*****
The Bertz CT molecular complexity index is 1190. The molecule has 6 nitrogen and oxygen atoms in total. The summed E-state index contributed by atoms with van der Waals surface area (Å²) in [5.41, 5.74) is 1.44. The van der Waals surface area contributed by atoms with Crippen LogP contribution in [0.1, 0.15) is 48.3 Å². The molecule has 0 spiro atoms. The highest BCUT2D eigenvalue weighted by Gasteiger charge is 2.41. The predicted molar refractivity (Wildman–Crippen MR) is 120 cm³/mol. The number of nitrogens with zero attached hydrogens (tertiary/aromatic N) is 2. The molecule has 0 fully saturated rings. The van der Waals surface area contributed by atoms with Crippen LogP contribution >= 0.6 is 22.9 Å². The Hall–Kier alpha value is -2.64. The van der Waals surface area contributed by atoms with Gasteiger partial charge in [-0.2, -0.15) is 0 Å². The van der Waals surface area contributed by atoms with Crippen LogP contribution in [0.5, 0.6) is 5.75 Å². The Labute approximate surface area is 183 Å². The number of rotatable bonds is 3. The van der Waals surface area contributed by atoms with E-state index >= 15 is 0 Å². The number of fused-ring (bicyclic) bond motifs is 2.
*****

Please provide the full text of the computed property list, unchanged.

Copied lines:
The Bertz CT molecular complexity index is 1190. The molecule has 6 nitrogen and oxygen atoms in total. The summed E-state index contributed by atoms with van der Waals surface area (Å²) in [5.41, 5.74) is 1.44. The van der Waals surface area contributed by atoms with Crippen LogP contribution in [0.1, 0.15) is 48.3 Å². The molecule has 0 spiro atoms. The highest BCUT2D eigenvalue weighted by Gasteiger charge is 2.41. The predicted molar refractivity (Wildman–Crippen MR) is 120 cm³/mol. The number of nitrogens with zero attached hydrogens (tertiary/aromatic N) is 2. The molecule has 0 fully saturated rings. The van der Waals surface area contributed by atoms with Crippen LogP contribution >= 0.6 is 22.9 Å². The Hall–Kier alpha value is -2.64. The van der Waals surface area contributed by atoms with Gasteiger partial charge in [-0.2, -0.15) is 0 Å². The van der Waals surface area contributed by atoms with Crippen LogP contribution in [0.5, 0.6) is 5.75 Å². The Labute approximate surface area is 183 Å². The number of rotatable bonds is 3. The van der Waals surface area contributed by atoms with E-state index >= 15 is 0 Å². The number of fused-ring (bicyclic) bond motifs is 2.